ESG investing to reach $1 trillion by 2030, says head of iShares Americas as carbon transition funds launch
Can sustainable investing produce sustainable gains?
Environmental, social and governance (ESG) investments could become a $1 trillion category by 2030, BlackRock's head of iShares Americas, Armando Senra, told CNBC's "ETF Edge" this week.
With U.S. investment in iShares' suite of ESG funds starting to pick up in earnest this year, "we're just at the very beginning" of what could be a decade-long growth story, Senra said.
ESG funds are on track for a record year of inflows, raking in over $21 billion in the first quarter of 2021. That's an acceleration from 2020, when they earned over $51 billion for the year; 2019, when they accrued $21.4 billion; and 2018, when they saw about $5.4 billion in inflows.
Senra attributed the interest to larger asset managers and model portfolio managers incorporating sustainable investments into their strategies in more impactful ways.
Two of iShares newest launches, the BlackRock U.S. Carbon Transition Readiness ETF (LCTU) and its international counterpart (LCTD), could benefit from money managers embracing ESG plays.
With LCTU, in which Apple, Microsoft and Amazon are the top holdings, "you have exposure to the Russell 1000, but with 50% lower carbon intensity," Senra said.
That strategy ties into a broader push within ESG to offer investors an alternative to more traditional core portfolios without sacrificing performance, said IndexIQ's Salvatore Bruno, whose firm runs an ESG ETF of its own.
"ESG investing went from being a satellite or a fringe type of an investment strategy to much more of a core-type strategy," Bruno, IndexIQ's chief investment officer and a driving force behind the IQ Candriam ESG US Equity ETF (IQSU), said in the same "ETF Edge" interview.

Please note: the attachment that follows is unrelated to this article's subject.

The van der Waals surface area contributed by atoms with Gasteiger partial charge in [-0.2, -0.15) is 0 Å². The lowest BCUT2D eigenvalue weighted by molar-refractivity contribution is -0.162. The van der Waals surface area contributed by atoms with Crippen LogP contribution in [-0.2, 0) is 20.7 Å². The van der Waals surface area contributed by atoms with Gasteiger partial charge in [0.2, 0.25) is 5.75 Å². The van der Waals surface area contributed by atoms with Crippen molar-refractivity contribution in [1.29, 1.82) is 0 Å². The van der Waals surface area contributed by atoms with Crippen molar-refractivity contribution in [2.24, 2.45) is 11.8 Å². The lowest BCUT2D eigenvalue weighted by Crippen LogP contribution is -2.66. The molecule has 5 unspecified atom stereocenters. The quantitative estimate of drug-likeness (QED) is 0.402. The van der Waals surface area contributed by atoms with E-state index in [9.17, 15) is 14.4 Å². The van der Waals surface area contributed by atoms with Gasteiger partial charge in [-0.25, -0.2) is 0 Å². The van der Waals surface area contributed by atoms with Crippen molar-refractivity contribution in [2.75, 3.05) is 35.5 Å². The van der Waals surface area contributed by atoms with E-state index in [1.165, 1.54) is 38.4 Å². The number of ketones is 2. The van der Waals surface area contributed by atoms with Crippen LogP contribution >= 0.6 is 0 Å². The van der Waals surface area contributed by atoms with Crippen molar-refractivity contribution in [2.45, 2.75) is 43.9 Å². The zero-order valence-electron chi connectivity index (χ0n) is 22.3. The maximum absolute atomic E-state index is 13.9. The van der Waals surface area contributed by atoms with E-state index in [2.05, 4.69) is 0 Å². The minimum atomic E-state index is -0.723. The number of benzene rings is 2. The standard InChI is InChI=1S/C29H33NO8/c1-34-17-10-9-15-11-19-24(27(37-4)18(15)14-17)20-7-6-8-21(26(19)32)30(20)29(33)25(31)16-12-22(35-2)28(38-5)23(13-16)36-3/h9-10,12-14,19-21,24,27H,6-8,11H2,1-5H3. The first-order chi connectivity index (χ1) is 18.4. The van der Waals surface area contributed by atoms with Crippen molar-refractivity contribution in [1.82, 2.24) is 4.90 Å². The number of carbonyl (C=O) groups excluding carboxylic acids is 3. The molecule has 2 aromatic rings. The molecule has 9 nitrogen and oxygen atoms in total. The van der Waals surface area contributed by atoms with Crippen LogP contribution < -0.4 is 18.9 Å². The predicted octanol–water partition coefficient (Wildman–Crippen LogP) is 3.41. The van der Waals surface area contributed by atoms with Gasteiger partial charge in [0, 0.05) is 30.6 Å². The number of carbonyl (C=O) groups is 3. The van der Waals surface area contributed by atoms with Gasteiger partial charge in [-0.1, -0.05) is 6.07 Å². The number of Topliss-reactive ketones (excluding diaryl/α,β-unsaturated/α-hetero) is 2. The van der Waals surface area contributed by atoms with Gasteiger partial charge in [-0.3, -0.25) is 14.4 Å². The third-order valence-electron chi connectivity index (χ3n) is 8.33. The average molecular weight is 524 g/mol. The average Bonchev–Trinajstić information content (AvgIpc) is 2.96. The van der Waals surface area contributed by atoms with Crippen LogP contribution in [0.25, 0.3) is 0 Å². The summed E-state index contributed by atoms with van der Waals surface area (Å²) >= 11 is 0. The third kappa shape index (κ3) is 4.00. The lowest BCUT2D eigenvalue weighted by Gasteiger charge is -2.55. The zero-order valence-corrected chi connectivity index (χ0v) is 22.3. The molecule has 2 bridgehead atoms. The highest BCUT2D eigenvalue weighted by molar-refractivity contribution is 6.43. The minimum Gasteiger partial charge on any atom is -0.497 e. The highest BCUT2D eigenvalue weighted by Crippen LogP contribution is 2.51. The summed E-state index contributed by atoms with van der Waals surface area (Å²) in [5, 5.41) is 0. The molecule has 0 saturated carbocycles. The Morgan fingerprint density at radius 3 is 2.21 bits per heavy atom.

Though it shares some positions with LCTU — particularly Apple and Microsoft, its two top holdings — IQSU is more selective on some counts, Bruno said.
For one, Netflix did not pass IQSU's screens, the CIO said.
"One of the big reasons they're actually not in our strategy is that they have a significant negative impact on the environment through the high electricity consumption of their data service," Bruno said, adding that Amazon also didn't make the cut on account of some of its issues with employees.
While issuers zero in on their preferred ways of defining ESG, the key for investors is knowing what they own, CFRA's senior director of ETF and mutual fund research Todd Rosenbluth said in the same interview.
The same index providers making the definitions are the ones who "classify companies as either growth or value," Rosenbluth said.
"Often, they'll agree with one another, but often, they will not," he said. "You need to understand what's inside the portfolio. If what you want is a core product that's closely aligned to the broader market and you're comfortable that the five largest stocks are the same five largest stocks in the S&P 500 but there's a lot of stocks that are not further down, then there's some great products."
For those seeking more exclusionary products, it's important to know the differences, Rosenbluth said.